not enough for the ball to roll down the other side of the hill. Here the ball's going to roll
back to the starting position. So that's like thinking about
having not enough energy and the molecules just
bouncing off of each other. But if you have enough energy, so if you're starting out
with the ball right here, and you have enough energy to bring the ball to the top of the hill, so just barely to the top here, the ball can now roll down. And so, the ball's going
to end up at the bottom of the hill right here. And that's thinking about
formation of your products. So for our example, our products would be our new diatomic molecule A-B. So let me draw that in here. So here we have A-B, and we
also have plus C at this point. So this would be our products, and this represents the
energy of our products. So let's go here to find
that on our diagram. So we have our products here. So what energy is that? So we go over to here,
and we find the energy, and let's say that's at 10. Let's say this is 10 right here. So the energy of our products is equal to 10 kilojoules per mol, and the energy of our
products for this example is lower than the energy of our reactants. We started out with 20 kilojoules per mol, and we ended up with
10 kilojoules per mol. So to find that difference in energy, to find that change in energy, that would be the energy of the products minus the energy of the reactants, and for this example, the
energy of the products is 10 kilojoules per mol, so we have 10, minus the energy of the reactants. We started out with 20 kilojoules per mol. So 10 minus 20 gives us a change in energy equal to negative 10 kilojoules per mol. So on our diagram, we can see this change
in energy right here. So it's the change in energy. This right here is a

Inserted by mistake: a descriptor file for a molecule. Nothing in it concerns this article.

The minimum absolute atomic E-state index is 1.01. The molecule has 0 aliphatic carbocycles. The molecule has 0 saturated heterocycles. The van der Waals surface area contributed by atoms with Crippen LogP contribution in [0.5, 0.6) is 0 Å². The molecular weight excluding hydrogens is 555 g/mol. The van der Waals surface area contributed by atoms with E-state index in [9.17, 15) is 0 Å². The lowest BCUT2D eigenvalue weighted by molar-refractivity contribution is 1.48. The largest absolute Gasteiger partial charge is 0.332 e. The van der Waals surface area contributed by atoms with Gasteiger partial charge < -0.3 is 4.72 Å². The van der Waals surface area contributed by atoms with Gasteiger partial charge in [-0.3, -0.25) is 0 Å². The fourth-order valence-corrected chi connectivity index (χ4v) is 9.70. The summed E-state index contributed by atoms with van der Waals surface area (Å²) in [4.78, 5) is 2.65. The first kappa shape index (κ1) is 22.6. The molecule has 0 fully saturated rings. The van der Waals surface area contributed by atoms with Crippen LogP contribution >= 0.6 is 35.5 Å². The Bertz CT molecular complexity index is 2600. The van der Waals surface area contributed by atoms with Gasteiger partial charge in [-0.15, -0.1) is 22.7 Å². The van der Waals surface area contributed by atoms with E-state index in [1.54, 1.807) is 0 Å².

negative change in energy. So I'm writing delta E
is equal to, is negative. So this is an exothermic reaction. So heat is given off here. Remember, it takes energy to break bonds, and energy is given off when bonds form, and for this reaction,
we're giving off heat. So this represents an energy diagram for an exothermic reaction. Now let's think about another reaction. So down here we have reaction progress. So we're starting out with the energy of our reactants right here. So this is the energy of our reactants at 20 kilojoules per mol, let's say. And we know that to get
to this point right here, this represents the energy
of the activated complex. So right there will be
our activated complex, and that's at 80 kilojoules per mol. So this difference in energy,
this is our activation energy. So this is Ea. That represents our activation energy, which for this reaction
would be 80 minus 20, which would be equal to
60 kilojoules per mol. So we get to here. We get to the transition state
or the activated complex, and then this would represent
the energy of our products. So this our energy of our products here, which for this reaction, you can see the energy of our products is greater than the
energy of our reactants. And so, if we go over to
here, let's say it's at 40. So let's say this level is
at 40 kilojoules per mol. So what's the change in energy here? So the change in energy for this reaction, once again, is the energy of the products minus the energy of the reactants, so that would be 40 kilojoules per mol. So, 40 kilojoules per mol
minus we started out with 20. So, 40 minus 20 gives
us a change in energy equal to positive 20 kilojoules per mol. So, positive 20 kilojoules per mol. So that would be this
difference right here. So, our change in energy for
this reaction is positive. And so, this represents
an endothermic reaction. So the previous example
was an exothermic reaction, where heat is given off, and this is an endothermic reaction. This represents an endothermic reaction, where heat is absorbed.